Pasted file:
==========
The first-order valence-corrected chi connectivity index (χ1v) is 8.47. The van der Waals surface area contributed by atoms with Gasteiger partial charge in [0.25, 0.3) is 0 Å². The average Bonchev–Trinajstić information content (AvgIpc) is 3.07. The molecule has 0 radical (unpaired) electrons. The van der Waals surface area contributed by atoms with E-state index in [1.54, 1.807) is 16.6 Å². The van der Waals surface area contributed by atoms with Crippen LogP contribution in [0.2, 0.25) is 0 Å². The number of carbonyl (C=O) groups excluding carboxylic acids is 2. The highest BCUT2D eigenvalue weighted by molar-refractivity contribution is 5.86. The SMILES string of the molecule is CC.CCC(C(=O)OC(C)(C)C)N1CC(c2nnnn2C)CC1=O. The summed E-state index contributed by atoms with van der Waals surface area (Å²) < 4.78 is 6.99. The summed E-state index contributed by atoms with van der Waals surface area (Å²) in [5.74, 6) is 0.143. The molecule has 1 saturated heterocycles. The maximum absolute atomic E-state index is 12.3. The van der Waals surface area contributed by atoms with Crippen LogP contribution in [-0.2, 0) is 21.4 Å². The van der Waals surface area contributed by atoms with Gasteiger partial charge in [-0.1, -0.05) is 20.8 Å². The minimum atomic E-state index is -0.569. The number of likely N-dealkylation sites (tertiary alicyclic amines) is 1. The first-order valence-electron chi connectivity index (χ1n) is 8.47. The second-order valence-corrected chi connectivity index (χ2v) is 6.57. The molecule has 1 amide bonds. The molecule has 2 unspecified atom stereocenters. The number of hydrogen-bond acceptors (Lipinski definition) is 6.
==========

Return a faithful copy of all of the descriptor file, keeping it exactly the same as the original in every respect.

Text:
The first-order valence-corrected chi connectivity index (χ1v) is 8.47. The van der Waals surface area contributed by atoms with Gasteiger partial charge in [0.25, 0.3) is 0 Å². The average Bonchev–Trinajstić information content (AvgIpc) is 3.07. The molecule has 0 radical (unpaired) electrons. The van der Waals surface area contributed by atoms with E-state index in [1.54, 1.807) is 16.6 Å². The van der Waals surface area contributed by atoms with Crippen LogP contribution in [0.2, 0.25) is 0 Å². The number of carbonyl (C=O) groups excluding carboxylic acids is 2. The highest BCUT2D eigenvalue weighted by molar-refractivity contribution is 5.86. The SMILES string of the molecule is CC.CCC(C(=O)OC(C)(C)C)N1CC(c2nnnn2C)CC1=O. The summed E-state index contributed by atoms with van der Waals surface area (Å²) < 4.78 is 6.99. The summed E-state index contributed by atoms with van der Waals surface area (Å²) in [5.74, 6) is 0.143. The molecule has 1 saturated heterocycles. The maximum absolute atomic E-state index is 12.3. The van der Waals surface area contributed by atoms with Crippen LogP contribution in [-0.2, 0) is 21.4 Å². The van der Waals surface area contributed by atoms with Gasteiger partial charge in [-0.1, -0.05) is 20.8 Å². The minimum atomic E-state index is -0.569. The number of likely N-dealkylation sites (tertiary alicyclic amines) is 1. The first-order valence-electron chi connectivity index (χ1n) is 8.47. The second-order valence-corrected chi connectivity index (χ2v) is 6.57. The molecule has 1 amide bonds. The molecule has 2 unspecified atom stereocenters. The number of hydrogen-bond acceptors (Lipinski definition) is 6.